Tuesday’s front-page story (“Quick response aids player who ruptured spleen”) detailed how a Greely High sideline doctor’s prompt intervention likely saved Leavitt footballer Adam Smith’s life.

One Friday night last football season, I drove to Lewiston and stood in the bleachers to watch Biddeford’s Tigers (and, of course, my wide receiver grandson) on the gridiron.

Kyle, my grandson, kept a drive alive with a reception early in the game. Later, in another clutch situation, he came across the middle and laid out reaching for another.

Thus vulnerable, he got hit hard by at least two Lewiston players. Coming off the field under his own power, he was soon flat on the ground in pain. A doctor from the Lewiston side arrived on a golf cart. The second time, he came packing a stethoscope and blood pressure cuff. Hmmmm.

At halftime, Biddeford’s players gathered in the half-light behind the bleachers, where I stood mutely peering over the top rail. As they milled about, Kyle was prostrate. I spoke to Kate, Biddeford’s trainer. The Lewiston doctor’s diagnosis was a deep bruise. The cuff, she said, was to rule out a spleen injury: Good to go. Kate seemed skeptical, but outranked.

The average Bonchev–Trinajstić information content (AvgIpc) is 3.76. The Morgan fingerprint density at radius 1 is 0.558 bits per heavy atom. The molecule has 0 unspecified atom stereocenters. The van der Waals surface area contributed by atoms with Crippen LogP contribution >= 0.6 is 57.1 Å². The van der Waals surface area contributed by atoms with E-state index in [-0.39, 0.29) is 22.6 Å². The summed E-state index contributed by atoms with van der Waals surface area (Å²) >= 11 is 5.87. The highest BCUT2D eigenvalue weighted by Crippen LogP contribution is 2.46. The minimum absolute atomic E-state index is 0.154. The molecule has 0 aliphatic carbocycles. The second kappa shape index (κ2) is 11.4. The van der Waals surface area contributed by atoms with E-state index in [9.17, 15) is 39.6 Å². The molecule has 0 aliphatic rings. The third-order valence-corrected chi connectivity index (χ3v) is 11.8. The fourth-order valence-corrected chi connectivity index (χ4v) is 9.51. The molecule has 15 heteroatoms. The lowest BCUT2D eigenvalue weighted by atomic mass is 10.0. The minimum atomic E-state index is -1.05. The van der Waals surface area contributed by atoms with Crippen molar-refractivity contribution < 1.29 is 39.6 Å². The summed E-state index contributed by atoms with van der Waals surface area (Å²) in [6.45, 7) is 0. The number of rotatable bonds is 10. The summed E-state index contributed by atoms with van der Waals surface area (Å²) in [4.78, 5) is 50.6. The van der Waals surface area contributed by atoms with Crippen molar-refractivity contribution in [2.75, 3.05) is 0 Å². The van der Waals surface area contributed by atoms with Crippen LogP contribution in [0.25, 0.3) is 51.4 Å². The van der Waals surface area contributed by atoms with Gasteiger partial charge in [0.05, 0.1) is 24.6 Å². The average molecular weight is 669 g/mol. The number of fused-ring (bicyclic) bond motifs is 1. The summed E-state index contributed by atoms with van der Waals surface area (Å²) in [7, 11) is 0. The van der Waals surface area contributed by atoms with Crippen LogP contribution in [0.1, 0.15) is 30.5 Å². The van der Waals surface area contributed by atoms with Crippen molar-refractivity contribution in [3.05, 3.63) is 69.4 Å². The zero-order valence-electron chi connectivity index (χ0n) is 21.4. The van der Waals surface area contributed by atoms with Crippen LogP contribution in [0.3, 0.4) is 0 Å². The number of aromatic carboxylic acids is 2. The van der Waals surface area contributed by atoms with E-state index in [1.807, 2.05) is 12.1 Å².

Kyle rode the school bus back to Biddeford and began vomiting on the way. After he was transferred to Maine Medical Center that night, a ruptured spleen was discovered. Apparently too severe a tear, or too late for repair, they “tied it off” and would let it atrophy. Several days of hospitalization, lots of pain meds and a big bill later, he still walks among us, now without a functioning spleen. They gave him inoculations against several diseases.

Without a spleen, one’s resistance to infection is compromised, they said. But he’s young.

But later in life? Well, to quote Lou Reed: “That’s just some other time.”

Best wishes, Mr. Smith. You were lucky to be at Greely that day.

Richard Rhames